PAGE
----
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Integrated Skills

Aims of the Unit: know the necessity of integrating the four language skills in ELT learn how to integrate the four language skills in ELT

1.Why we should integrate the four skills in ELT To enhance the students all-round development of communicative competence To motivate the students to learn by building in more variety into the lesson To work at the level of realistic communication

2. Segregated-Skill Instruction In the segregated-skill approach, the mastery of discrete language skills such as reading and speaking is seen as the key to successful learning, and language learning is typically separate from content learning (Mohan, 1986).

This is contrary to the integrated way that people use language skills in normal communication, and it clashes with the direction in which language teaching experts have been moving in recent years.

Skill segregation is reflected in traditional ESL/EFL programs that offer classes focusing on segregated language skills. Why do they offer such classes? Perhaps teachers and administrators think it is logistically easier to present courses on writing divorced from speaking, or on listening isolated from reading. They may believe that it is instructionally impossible to concentrate on more than one skill at a time.

3. Two Forms of Integrated-Skill Instruction Two types of integrated-skill instruction are content-based language instruction and taskbased instruction. The first of these emphasizes learning content through language, while the second stresses doing tasks that require communicative language use. Both of these benefit from a diverse range of materials, textbooks, and technologies for the ESL or EFL classroom.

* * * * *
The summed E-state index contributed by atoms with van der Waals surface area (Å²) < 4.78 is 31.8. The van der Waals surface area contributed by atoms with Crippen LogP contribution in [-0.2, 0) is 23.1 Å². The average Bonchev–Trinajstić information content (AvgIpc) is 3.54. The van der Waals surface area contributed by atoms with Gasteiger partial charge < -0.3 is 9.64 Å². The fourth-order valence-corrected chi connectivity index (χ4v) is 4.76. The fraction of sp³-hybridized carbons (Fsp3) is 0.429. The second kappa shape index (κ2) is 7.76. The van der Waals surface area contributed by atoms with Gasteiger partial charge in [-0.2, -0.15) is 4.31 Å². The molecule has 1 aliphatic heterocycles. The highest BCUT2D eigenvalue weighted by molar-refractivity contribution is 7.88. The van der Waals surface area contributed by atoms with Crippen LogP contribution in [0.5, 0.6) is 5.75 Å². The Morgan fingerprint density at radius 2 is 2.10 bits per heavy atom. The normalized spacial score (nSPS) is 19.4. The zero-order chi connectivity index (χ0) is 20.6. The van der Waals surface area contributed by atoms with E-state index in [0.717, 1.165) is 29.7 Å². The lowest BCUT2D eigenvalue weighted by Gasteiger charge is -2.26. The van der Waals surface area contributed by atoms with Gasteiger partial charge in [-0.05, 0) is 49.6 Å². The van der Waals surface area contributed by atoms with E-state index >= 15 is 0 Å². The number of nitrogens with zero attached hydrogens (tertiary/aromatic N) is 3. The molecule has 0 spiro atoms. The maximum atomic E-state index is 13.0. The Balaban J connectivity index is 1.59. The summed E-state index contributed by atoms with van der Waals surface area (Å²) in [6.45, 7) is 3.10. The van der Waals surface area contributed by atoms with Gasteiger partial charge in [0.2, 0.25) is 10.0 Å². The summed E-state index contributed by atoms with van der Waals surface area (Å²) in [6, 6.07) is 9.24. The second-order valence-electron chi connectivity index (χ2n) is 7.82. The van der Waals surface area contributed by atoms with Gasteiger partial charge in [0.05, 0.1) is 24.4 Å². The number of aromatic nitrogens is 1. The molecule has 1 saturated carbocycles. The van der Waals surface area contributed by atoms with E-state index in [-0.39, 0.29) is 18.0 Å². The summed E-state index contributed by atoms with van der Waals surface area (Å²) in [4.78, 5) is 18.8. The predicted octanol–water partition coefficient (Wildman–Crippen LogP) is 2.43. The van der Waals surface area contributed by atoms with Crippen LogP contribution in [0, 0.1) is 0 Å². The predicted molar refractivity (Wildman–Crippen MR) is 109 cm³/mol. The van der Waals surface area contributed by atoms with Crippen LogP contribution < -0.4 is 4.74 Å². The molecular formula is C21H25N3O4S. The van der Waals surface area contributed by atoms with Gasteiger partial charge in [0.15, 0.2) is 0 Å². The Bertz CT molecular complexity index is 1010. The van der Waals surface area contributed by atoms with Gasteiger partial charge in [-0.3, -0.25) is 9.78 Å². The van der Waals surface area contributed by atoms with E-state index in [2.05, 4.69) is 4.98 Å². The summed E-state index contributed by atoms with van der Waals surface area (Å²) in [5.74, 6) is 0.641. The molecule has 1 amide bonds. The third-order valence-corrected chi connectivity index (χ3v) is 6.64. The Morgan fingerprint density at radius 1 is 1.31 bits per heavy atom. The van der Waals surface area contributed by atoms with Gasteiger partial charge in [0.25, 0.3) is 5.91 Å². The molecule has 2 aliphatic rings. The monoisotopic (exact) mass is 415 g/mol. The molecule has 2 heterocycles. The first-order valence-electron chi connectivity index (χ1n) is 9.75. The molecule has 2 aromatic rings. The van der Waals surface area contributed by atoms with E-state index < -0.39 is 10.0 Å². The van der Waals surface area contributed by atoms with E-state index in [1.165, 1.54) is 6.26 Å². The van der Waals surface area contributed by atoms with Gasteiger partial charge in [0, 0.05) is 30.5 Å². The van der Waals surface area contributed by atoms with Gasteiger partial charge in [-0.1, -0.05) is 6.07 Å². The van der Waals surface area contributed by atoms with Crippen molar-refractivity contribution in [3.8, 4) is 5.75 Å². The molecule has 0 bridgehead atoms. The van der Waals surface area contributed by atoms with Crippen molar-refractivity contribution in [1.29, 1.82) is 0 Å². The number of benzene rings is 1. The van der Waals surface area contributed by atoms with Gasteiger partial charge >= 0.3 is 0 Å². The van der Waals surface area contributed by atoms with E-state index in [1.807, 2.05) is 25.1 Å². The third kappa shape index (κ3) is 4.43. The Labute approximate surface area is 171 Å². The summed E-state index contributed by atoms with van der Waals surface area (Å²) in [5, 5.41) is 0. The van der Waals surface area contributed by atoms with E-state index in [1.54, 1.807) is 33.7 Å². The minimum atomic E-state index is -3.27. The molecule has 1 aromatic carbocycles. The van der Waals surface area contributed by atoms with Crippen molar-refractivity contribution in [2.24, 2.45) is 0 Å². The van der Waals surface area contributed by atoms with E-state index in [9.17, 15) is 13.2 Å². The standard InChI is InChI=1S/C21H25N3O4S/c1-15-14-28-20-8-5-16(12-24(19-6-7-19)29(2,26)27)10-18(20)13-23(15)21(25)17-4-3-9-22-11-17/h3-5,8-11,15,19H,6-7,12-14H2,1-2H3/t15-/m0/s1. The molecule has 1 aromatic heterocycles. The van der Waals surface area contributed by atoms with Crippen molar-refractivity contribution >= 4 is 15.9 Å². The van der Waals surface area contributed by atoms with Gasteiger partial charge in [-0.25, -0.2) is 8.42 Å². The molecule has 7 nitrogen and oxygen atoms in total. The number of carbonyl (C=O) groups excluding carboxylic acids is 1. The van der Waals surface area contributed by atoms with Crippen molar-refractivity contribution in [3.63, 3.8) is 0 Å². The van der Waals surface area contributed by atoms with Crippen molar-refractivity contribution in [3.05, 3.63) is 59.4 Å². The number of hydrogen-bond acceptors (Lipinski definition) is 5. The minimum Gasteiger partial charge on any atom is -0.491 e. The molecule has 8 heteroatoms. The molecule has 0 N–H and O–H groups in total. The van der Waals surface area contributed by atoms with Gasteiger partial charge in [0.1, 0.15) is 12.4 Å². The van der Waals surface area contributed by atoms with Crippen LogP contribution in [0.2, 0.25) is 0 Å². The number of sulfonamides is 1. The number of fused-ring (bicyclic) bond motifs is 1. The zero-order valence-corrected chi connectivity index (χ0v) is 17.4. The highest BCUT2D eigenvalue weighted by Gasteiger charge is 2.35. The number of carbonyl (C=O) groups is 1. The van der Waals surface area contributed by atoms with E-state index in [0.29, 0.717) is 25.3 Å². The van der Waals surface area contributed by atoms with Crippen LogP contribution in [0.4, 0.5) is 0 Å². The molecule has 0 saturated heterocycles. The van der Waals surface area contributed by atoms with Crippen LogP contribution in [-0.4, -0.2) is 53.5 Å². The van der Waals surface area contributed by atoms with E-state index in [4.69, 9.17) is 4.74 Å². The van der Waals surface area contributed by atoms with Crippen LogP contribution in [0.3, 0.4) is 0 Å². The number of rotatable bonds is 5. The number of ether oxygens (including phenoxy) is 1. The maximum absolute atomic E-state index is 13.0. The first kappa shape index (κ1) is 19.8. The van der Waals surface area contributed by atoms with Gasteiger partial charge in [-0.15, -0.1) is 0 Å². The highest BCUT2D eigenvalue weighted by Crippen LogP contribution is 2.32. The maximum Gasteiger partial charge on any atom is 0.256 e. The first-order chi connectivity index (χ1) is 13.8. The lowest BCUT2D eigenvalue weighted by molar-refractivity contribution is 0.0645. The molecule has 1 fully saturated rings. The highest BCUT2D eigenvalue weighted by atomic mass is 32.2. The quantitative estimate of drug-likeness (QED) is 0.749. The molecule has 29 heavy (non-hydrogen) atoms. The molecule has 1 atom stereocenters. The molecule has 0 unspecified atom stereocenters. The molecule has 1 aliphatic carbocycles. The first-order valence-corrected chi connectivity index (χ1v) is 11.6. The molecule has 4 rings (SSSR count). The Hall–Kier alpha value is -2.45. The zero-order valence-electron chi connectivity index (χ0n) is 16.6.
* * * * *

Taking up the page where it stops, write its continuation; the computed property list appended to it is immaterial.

4. Content-Based Instruction In content-based instruction, students practice all the language skills in a highly integrated, communicative fashion while learning content such as science, mathematics, and social studies. Content-based language instruction is valuable at all levels of proficiency, but the nature of the content might differ by proficiency level.

For beginners, the content often involves basic social and interpersonal communication skills, but past the beginning level, the content can become increasingly academic and complex. The Cognitive Academic Language Learning Approach (CALLA), created by Chamot and O'Malley (1994) shows how language learning strategies can be integrated into the simultaneous learning of content and language.

5. Task-Based Instruction In task-based instruction, students participate in communicative tasks in English. Tasks are defined as activities that can stand alone as fundamental units and that require comprehending, producing, manipulating, or interacting in authentic language while attention is principally paid to meaning rather than form (Nunan, 1989).

The task-based model is beginning to influence the measurement of learning strategies, not just the teaching of ESL and EFL. In task-based instruction, basic pair work and group work are often used to increase student interaction and collaboration.